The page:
As the Caddo Parish School Board works to address a budget shortfall caused as a result of the coronavirus pandemic coupled with declining enrollment, the Board will consider the closure of three campuses.
In a presentation to Board Members on Tuesday, Dr. T. Lamar Goree, Superintendent of Caddo Schools, outlined a proposal which would close Arthur Circle Elementary, Jack P. Timmons Elementary and Mooretown Elementary. As a result, Mooretown students would attend Oak Park Elementary starting this fall while Jack P. Timmons students, who are often on some of the longest bus routes in the district, would attend schools closer to their homes including Blanchard Elementary, Donnie Bickham Middle, Walnut Hill Elementary/Middle and Turner Elementary/Middle.
For Arthur Circle, Dr. Goree proposed the creation of the Broadmoor STEM Academy, a prekindergarten through eighth grade campus housed at Broadmoor Middle. The Academy would provide increased student experiences in 21st century technology demands and knowledge in the STEM/Cyber fields. Opening in the fall, the Academy builds upon the district’s strategic partnerships with organizations including the Cyber Innovation Center, Grambling State University and Louisiana Tech University. These partnerships will provide unparalleled access to curriculum aligned directly to college pathways in STEM-related fields.
While campuses would close and consolidate, Dr. Goree emphasized no staff would lose their jobs in the transition and staff where possible would follow their students or have the opportunity to apply for vacant positions in the district.
Tuesday’s proposal comes after the Board began hosting budget work sessions last week for the 2020-2021 fiscal year. Those discussions showed the district was outperforming its current budget prior to the coronavirus pandemic. The pandemic resulted in expenditures by the district to address technology and food service needs while simultaneously seeing declines in sales tax revenue as businesses closed or reduced operations as part of the stay-at-home orders. These decreases in revenue while experiencing unexpected costs, has resulted in an estimated $12 million budget deficit for the upcoming budget year which begins July 1.
Meanwhile, the district continues to see a decline in student enrollment. Since 2010, the district has lost nearly 4,500 students as Shreveport and Caddo Parish have seen young families leave coupled with an aging population.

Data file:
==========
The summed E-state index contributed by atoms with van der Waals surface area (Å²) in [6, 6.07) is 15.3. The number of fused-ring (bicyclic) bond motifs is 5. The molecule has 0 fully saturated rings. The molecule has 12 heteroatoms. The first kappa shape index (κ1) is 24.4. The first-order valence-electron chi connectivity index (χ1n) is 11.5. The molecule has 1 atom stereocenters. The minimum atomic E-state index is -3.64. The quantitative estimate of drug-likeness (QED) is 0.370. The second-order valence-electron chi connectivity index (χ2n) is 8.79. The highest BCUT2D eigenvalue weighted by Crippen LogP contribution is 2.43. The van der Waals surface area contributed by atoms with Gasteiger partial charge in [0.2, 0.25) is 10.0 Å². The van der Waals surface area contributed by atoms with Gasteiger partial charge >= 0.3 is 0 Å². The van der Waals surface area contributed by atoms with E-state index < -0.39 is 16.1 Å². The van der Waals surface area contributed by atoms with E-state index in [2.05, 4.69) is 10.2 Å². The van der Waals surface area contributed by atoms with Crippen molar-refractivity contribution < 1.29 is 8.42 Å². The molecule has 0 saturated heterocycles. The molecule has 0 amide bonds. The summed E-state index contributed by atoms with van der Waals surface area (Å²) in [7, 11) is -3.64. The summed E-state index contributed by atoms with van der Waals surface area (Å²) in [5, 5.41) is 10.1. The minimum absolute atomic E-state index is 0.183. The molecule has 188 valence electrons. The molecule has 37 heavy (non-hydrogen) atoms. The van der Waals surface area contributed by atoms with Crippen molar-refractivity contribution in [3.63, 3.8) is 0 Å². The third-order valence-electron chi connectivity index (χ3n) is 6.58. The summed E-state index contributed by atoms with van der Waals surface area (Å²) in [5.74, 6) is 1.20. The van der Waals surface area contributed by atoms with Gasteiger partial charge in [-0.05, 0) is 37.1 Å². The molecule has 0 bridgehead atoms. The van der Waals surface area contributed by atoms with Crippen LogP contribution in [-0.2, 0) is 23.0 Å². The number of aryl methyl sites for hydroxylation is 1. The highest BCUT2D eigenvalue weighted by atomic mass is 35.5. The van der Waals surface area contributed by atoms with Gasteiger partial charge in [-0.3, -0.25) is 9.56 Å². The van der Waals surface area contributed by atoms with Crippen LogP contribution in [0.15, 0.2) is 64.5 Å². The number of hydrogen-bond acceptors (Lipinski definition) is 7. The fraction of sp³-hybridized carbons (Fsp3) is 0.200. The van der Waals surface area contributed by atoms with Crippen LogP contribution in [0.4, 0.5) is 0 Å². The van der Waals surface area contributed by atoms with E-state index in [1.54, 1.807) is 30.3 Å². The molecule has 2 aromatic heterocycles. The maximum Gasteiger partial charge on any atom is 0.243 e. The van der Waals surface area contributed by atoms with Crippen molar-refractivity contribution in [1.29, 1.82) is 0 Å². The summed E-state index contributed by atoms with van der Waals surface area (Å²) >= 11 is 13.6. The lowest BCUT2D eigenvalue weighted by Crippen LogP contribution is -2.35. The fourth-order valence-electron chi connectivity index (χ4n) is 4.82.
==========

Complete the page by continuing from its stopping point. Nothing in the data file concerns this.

“While the district has closed 17 campuses since 2000, these efforts have not kept pace with the out flux we have seen of our students,” Dr. Goree said. “Unfortunately, with fewer students to serve along with a reduction in tax revenues, our Board is faced with difficult decisions to be made in a short timeline.
“What is paramount in this discussion is providing the highest quality education for each child in the best learning environment. We cannot lose sight of the needs of our students and we must use this trying time to be innovative and push for equity for the children we serve.”
As the Board evaluates closures and consolidations, members also are evaluating additional options to increase revenue and cut costs including rolling forward tax rates and using reserve funds. These options come as district leadership has decreased expenses including a thorough review of all positions and ways to recognize savings without hurting the classroom.
“Our commitment is to the children we serve and ensuring we are doing everything we can to support them, Goree said. “That commitment has not waivered and will not waiver no matter how difficult our budget issues may be.”
At this time, the Board is scheduled to vote in a special session meeting on June 9 via Zoom. The public will have the ability to speak during the Board meeting or may submit comments in advance to firstname.lastname@example.org to be read into the minutes of the meeting.
“The Caddo Parish School Board has faced many tough decisions in recent years and this is no doubt difficult as we look to address our financial issues while providing opportunities for children to receive a great education,” said Board President Mary Trammel. “At the end of the day, we know we represent a diverse community with diverse needs and their voices must be considered as we move forward.”